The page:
106 posts • joined 27 Aug 2008
Re: ridley Gordon 10
This was decades ago, 26 years. Eeek!
Re: ridley Gordon 10
Err I was working for a UK firm supplying a Chinese company who were refurbishing T59's for the Pakistani army.
We were in a competative shoot out in Bahawalpur between the Americans, French, UK and the Chinese. I was working for the Chinese. I suppose they wanted the accuracy to be absolutely spot on and it was we "killed" over 99% of moving targets. I would say that the desert was particularly hard on the systems.
In terms of performance we won the shoot out comprehensively. However.
The Americans could not hit a barn door from a few hundred yards. I think I could of aimed better than them looking down the barrel, it was embarrasing. I think it was because of this that the Americans decided to bring out the big guns and offer Pakistan the Abrams at a very discounted price. I believe that is was on the way back from a demonstration of the Abrams in Bahawalpur that the plane with the president and the American ambassador in it crashed. All onboard died.
AFAIA no one won the contract following the crash.
Re: Gordon 10
Having a jet engine which only requires an overhaul every 120 hour of flight time is perhaps over the top if the expected life time of the plane is considerably less than that.
From what I understand the ME262 engines where made pretty poorly but thre was an acknowledgment that they did not need to last long as the plane would be shot down before the engines needed overhauling. Did the Meteor really need engines so reliable that they only required an overhaul only every 120 hours?
I once worked on a TI system built into a tank and I was shocked when we had to change the barrel after it was worn out and becoming inaccurate after 40 rounds or so**. It was explained to me that he tank was not expected to survive long in combat and so it was considered better to make a highly accurate barrel that could kill its targets for the brief time the tank would be operational. Rather than a barrel that was less accurate but would still be within spec but now on a dead tank.
**The conditions in the desert really did not help here, it was like firing up a barrel lined with sandpaper.
Re: From an end user's perspective
I think you will find that one of the reasons that Concorde was such a fuel hog was because at supersonic speed the afterburners were on constantly.
It is only recently that planes have had the ability to "supercruise" ie cruise at supersonic speeds without an afterburner.
You could of course buy the 500g of cooking bacon from T***o for 89p. A bit of a root around finds a back with decent(ish) rashers. It is not the best bacon but it is less than a £ a lb and for cooking it is fine.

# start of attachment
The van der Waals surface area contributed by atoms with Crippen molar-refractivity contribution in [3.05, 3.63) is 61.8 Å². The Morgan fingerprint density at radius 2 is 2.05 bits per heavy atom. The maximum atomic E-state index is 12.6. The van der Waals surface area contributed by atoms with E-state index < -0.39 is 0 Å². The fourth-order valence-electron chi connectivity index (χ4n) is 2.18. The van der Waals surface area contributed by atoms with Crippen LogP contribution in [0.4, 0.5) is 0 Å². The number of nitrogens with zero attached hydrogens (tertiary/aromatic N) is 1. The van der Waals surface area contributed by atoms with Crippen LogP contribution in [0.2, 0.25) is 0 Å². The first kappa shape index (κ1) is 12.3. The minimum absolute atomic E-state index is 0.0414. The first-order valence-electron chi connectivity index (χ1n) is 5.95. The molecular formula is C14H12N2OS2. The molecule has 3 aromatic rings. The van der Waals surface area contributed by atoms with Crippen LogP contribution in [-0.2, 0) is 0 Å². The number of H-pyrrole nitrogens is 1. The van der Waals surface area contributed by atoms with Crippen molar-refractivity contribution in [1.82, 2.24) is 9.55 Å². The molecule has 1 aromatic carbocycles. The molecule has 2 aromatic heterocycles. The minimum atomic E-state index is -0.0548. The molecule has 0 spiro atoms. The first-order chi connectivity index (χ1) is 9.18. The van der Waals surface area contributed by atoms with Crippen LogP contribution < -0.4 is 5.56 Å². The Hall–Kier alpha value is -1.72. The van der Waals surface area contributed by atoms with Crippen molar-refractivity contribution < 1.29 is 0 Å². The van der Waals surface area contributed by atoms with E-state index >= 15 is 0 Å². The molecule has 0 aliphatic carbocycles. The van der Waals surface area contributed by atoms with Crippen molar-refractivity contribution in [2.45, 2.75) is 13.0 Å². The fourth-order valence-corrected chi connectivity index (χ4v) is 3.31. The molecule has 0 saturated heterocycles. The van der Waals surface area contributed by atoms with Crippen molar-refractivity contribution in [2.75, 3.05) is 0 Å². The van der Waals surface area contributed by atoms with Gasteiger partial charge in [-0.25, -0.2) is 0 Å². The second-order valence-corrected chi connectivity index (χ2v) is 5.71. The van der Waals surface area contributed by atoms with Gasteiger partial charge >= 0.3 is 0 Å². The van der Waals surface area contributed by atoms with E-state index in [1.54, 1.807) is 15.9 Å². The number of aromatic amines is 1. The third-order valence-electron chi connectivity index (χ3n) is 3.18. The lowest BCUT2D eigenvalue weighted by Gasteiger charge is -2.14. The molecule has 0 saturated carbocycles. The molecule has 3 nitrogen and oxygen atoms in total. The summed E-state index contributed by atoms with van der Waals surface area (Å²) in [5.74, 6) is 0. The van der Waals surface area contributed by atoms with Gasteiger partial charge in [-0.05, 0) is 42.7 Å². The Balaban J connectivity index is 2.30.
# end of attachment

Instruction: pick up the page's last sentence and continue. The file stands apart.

Re: Great headline!
Last year I went in for a resistor.
"That will be 30p"
"I only want one"
"That is for one"
Re: History often comes with rose-tinted specs
I worked for GEC on the thermal imaging side when the 6128 came out. I was developing some gunnery control software for a tank and our (terrible) development machine died and I recommended they buy a colour CPC 6128* as a replacement. Which they duly did and it never let me down.
Not bad when you realise for a year it was used to tweak and bug fix the code and burn new EEPROMs whilst beside the tank in the middle or the Thar desert at about 50 degrees in the shade and with fine dust everywhere (The Thar desert is not sand more like like dried mud with the particle size of flour.)
*Somehow along the way the colour monitor must have got mixed up with the green screen monitor from my personnel CPC 6128 at home. Never did find out how that happened.
Not quite true.
I used to love playing Silent Hunter III online however it could never be accused of being fast paced for long periods of time. I did in fact make an entire roast dinner for my family, eat it and when I got back to the game I had not been missed.
I am not sure what that says about the game, me or both....
Re: Radiation is so last year :)
I am suspicious of the FLIRONE why are there no pictures/videos on the site that illustrate what to expect?
Every video or picture on the website comes with the caveat "Thermal images shown are for illustration purposes only, and may not have been taken by the camera series depicted."
Re: Nice to see....
I built gliders when I was a lad that used this technique.
Sadly it never reached high enough or long enough flight for it to really be needed ;-(
You did not do it right then. As a poor mans Van De Graf I used to use a square of silver foil which would "stick" to the screen when you turned it on. By appying a crocodile clip to the edge various static exp could be performed.